Dolphins struggle against noise pollution - GulfToday

Dolphins struggle against noise pollution

Meena Janardhan

Writer/Editor/Consultant. She has over 25 years of experience in the fields of environmental journalism and publishing.

Writer/Editor/Consultant. She has over 25 years of experience in the fields of environmental journalism and publishing.

Dolphins struggle against noise pollution

The photo has been used for illutrative purposes.

A new study has found increased ship traffic and dredging in India’s Ganga River is rapidly heightening noise levels in the river and stressing the river’s iconic dolphins and changing how they communicate.

Experts point out that noise levels in the world’s oceans are on the rise, but little is known about its impact on marine mammals like dolphins that rely on sound for communication. Dolphins are social animals, and they produce calls for many different reasons. They talk to each other to stay together as a group, they whistle when they feed, and they even call out their names when different groups of dolphins meet.

Earlier studies have previously tried to analyze this but have focused on marine mammals like the bottlenose dolphins and whales. But unlike oceans, where space is not really a constraint, Gangetic dolphins live in shallow, often narrow stretches of rivers. Here not much data is available on the impacts of underwater noise pollution.

The present study by researchers at the Ashoka Trust for Research, Ecology and the Environment (ATREE) in Bengaluru, India, states that these noises are only getting louder. Noises vary from the din from motors and propellers of boats and ships, dredging, churning of sediment, sounds from fishes and turtles, and noisy cities and industries on the shore that also dump waste into the river.

At times when less than five vessels moving on the river per hour, the dolphins seem to enhance their vocal activities to compensate for the high-frequency noise generated by the propellers. However, the researchers found that as vessel traffic increases and water levels fall during the dry season, leading to more intense and sustained noise pollution, the dolphins don’t seem to alter their clicks much compared to baseline levels.

For instance, as the dry season progressed from November to March, water levels went down, while boat traffic increased. Therefore, underwater ambient noise levels increased. This combination was particularly bad for the dolphins. To compensate for the intermittent, loud noise from vessels, they were calling louder, calling for longer, and producing more clicks, compared to their baseline vocal levels in a “quiet” river.

This could be because emitting clicks in a noisy world can be physically exhausting. Gangetic dolphins emit clicks almost continuously to see and sense their surroundings, and this activity consumes energy. The researchers modelled their observations and found that if the dolphins were to enhance their vocal activities to compensate for the doubling or quadrupling of ambient underwater noise levels, they would have to consume two to four times more prey per day. But there’s only so much a dolphin can eat, and the amount of prey isn’t increasing either; finding prey using clicks in noisier water is also harder.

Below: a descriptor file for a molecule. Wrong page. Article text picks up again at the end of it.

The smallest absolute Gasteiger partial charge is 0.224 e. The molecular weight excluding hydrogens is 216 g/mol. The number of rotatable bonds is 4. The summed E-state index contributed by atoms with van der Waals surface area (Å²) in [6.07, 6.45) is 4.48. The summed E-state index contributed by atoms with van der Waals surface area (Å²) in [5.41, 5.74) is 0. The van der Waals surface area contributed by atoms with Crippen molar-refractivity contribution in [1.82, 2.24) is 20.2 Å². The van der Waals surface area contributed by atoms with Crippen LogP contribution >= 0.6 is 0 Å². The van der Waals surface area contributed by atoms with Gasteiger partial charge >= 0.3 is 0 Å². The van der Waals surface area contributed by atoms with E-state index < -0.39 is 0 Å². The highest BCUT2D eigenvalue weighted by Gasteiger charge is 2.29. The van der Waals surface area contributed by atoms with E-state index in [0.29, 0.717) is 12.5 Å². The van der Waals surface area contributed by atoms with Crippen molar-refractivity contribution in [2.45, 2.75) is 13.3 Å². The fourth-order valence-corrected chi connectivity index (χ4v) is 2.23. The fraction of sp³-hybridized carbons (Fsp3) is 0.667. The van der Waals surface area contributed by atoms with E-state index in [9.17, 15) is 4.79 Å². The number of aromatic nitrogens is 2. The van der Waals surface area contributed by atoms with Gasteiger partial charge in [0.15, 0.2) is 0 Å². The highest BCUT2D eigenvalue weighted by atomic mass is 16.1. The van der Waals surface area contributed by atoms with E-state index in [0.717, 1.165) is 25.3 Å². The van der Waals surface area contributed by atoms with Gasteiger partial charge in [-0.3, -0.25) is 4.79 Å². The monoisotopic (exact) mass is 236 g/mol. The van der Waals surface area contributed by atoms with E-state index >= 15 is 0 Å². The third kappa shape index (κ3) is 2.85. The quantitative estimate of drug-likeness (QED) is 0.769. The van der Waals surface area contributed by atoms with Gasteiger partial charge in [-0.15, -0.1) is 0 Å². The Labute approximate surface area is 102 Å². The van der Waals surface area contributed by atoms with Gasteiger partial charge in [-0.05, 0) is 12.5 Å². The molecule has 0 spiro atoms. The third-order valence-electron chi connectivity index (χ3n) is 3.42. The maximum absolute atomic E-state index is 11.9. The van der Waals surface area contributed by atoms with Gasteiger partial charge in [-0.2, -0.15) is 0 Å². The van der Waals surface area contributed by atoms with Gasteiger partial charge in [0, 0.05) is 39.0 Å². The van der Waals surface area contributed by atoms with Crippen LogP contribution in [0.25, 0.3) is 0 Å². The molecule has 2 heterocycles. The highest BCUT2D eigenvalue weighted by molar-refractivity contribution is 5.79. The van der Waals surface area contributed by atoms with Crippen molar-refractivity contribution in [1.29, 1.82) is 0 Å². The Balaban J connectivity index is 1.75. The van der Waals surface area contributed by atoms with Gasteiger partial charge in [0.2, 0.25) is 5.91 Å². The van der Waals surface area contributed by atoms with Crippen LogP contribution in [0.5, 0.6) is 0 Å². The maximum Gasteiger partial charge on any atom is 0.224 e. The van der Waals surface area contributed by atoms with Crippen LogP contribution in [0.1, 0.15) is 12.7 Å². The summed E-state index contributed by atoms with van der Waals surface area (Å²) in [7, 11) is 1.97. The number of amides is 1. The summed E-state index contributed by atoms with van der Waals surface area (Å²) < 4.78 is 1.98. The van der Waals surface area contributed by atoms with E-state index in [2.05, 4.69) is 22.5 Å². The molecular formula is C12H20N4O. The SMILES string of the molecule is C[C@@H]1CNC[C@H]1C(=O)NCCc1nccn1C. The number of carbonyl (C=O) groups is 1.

The study points out that the Gangetic river dolphins are effectively blind as they don’t really need eyesight in the shallow waters of the rivers they inhabit. Instead, the mammals rely on sound –producing ultrasonic or high-frequency clicks in the 20- to 160-kilohertz range. They use the echoes to locate and find food, avoid ships and chart their way around the waters. They also modulate their clicks to talk to each other.

Researchers from the University of Maryland Center for Environmental Science have found that dolphins are simplifying their calls to be heard over noise from recreational boats and other vessels in nearby shipping lanes.

Research shows that normally dolphin calls have a complex sound pattern with rises and falls in the pitch and frequency in their whistles. The researchers found that ambient noise had a significant effect on the whistle characteristics. They analysed the duration, start and end frequencies, presence of harmonics, and inflection points. With background noise, such as the low frequency chug-chugging of a ship’s engine, their usually complex whistle signatures flatlined.

The study states that they found that increases in ship noise resulted in high dolphin whistle frequencies and a reduction in whistle complexity, an acoustic feature associated with individual identification. The simplification of these whistles could reduce the information in these acoustic signals and make it more difficult for dolphins to communicate. The study called for regulations and voluntary incentives to reduce the sound from vessels, with speed limits or quieter engines, could help to decrease the effects on dolphins and other species sensitive to sound.

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